The jester then leaned back and sat on the floor before the King. For a moment neither man spoke. Then Henry, always wishing answers, continued his scrutiny.
“Tell me of the Doge,” he requested. “Why does he not comply with your wishes? What stops him from making peace?”
The tall man rearranged himself, by wrapping his long arms around his longer legs, after pulling his knees up under his chin.
“Venice will lose Cyprus in the treaty, her last Mediterranean island, a heavy price for such a proud people,” answered the sitting man. “Yet the Doge must accept this difficult condition, and will. As you do, he just needs persuading.”
The King of England laughed aloud at this proclamation. No one ever told him what to do, or lasted long after such a brazen affront. No one but his fool, that is.
“And how will you change him?” then asked Henry.
“I shall take a different dinner guest with me,” was the answer. “The one I took this morning was unimpressive, as I’ve said. Still, given that the groundwork is now sufficiently laid, my new companion should nicely do the trick.”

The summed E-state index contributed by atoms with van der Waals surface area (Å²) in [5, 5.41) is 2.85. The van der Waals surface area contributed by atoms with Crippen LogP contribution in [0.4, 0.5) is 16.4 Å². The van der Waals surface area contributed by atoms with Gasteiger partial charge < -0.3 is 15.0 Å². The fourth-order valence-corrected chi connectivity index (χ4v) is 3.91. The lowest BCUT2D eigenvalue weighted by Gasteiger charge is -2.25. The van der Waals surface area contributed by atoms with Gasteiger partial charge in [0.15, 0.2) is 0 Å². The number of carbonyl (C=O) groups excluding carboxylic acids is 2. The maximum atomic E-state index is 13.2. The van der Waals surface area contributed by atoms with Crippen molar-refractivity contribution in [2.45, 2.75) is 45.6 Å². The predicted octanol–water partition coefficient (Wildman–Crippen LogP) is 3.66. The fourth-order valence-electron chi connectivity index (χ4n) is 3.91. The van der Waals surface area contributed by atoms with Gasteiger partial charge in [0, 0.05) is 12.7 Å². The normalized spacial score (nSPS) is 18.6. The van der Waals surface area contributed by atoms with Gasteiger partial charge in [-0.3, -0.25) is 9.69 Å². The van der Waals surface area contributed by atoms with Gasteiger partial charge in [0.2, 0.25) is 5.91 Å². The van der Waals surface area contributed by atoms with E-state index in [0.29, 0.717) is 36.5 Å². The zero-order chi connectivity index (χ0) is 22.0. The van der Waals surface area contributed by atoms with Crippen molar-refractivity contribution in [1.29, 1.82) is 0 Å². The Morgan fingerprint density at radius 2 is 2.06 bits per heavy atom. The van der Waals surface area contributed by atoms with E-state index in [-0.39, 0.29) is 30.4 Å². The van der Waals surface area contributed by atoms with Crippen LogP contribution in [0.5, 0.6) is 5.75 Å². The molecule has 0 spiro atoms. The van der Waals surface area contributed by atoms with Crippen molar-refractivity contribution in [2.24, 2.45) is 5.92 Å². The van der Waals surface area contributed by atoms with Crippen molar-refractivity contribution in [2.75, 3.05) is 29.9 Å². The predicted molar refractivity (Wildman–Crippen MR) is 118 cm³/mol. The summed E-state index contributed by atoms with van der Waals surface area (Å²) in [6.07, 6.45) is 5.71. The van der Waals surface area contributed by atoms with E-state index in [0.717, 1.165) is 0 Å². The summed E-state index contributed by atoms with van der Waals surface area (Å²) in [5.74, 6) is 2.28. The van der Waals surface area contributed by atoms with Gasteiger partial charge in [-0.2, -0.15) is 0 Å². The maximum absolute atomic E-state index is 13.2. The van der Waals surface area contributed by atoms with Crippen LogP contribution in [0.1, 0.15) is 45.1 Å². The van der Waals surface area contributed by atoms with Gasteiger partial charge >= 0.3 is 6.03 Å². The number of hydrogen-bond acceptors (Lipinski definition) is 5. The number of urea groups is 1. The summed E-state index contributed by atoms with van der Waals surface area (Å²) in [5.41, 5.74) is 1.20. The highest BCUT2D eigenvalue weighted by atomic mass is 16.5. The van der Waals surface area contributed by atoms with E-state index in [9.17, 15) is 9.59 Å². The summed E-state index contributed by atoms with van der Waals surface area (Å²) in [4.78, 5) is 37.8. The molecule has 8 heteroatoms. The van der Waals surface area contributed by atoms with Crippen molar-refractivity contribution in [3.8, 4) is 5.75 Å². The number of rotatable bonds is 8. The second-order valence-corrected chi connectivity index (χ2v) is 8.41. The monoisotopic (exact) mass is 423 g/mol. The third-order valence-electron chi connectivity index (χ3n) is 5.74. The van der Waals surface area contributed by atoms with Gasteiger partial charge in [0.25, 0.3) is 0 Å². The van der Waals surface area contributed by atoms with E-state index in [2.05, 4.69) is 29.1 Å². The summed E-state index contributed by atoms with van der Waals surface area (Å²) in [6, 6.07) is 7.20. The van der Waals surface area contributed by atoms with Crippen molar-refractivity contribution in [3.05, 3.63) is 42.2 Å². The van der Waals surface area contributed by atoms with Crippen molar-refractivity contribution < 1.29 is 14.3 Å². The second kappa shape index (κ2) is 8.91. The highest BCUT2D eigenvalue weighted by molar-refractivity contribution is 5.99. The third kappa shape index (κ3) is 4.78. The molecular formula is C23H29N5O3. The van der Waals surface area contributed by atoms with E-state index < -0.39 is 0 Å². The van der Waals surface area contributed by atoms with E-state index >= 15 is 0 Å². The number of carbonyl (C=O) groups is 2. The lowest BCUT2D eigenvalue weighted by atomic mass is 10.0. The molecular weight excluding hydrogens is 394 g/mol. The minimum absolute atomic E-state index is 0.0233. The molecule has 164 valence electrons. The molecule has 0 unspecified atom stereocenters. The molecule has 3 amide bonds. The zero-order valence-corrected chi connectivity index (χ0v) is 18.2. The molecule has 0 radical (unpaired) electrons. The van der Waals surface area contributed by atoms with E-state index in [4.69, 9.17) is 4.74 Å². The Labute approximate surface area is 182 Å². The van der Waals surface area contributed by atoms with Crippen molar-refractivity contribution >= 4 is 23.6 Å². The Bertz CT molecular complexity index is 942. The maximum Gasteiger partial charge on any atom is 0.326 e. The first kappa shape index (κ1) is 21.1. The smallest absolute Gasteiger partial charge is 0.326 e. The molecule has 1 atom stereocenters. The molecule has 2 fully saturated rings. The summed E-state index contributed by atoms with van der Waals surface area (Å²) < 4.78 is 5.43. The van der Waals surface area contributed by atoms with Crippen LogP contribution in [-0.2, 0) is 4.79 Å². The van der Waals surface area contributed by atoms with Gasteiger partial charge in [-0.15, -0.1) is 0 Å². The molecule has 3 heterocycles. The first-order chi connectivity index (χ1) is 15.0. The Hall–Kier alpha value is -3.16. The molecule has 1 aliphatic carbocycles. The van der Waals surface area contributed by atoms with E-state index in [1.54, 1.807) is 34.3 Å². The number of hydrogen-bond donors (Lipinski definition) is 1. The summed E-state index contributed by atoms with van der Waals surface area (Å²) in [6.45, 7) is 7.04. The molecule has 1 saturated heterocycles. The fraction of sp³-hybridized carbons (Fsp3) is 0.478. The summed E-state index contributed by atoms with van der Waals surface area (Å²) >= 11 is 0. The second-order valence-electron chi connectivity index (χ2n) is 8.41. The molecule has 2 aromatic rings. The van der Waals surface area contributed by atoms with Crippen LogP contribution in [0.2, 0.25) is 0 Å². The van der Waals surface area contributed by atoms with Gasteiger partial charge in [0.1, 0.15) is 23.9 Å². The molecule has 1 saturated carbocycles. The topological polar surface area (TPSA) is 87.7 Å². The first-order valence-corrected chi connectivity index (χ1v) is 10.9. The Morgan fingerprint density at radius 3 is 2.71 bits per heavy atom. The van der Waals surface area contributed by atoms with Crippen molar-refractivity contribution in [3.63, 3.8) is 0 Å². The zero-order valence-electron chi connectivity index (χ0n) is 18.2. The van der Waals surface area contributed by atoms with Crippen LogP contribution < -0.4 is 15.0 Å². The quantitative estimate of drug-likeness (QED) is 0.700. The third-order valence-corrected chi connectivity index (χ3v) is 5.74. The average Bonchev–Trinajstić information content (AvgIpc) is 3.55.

Henry, adjusting his great bulk in the chair, then grunted.
“Whom did you take?” he wondered.
“I thought the Doge needed a framework,” was the reply, “a tangible yet palatable argument for making peace with the dreaded Turk, the horrid infidel. For this reason, I took the much revered fourth century Bishop of Hippo, for he has swayed millions having such concerns. Yet, the Doge was unmoved.”
“What’s that you say?” demanded the now startled King, with his earlier malaise quite vanished. “Are you telling me that you personally conveyed Saint Augustine to dinner with the Doge of Venice? You accompanied Saint Augustine himself?”
“The very same,” was the response, “as the good bishop was expert at supplying cogent rationale for unlikely circumstance.”
Henry had a great belly laugh at this, cackling, “What a rogue you are, Billy. You never cease to amaze me. Tell me everything.”
The jester stood, now understanding this would take some time. He fetched the King a flagon of wine and a hard roll, handing them over. Then, again, he sat.
“You must know the context,” he lectured. “Augustine was more than a mere theologian. The principles he espoused have since framed your society, establishing the basic rules of civilization for the last twelve hundred years.”
At this, the King grunted once more, for usually he didn’t like theologians of any stripe. English ones were bad enough, and the current Pope was in league with his sworn enemy, the French. The Spanish, while also loathing them were Catholic, so an alliance with Spain was not a viable option.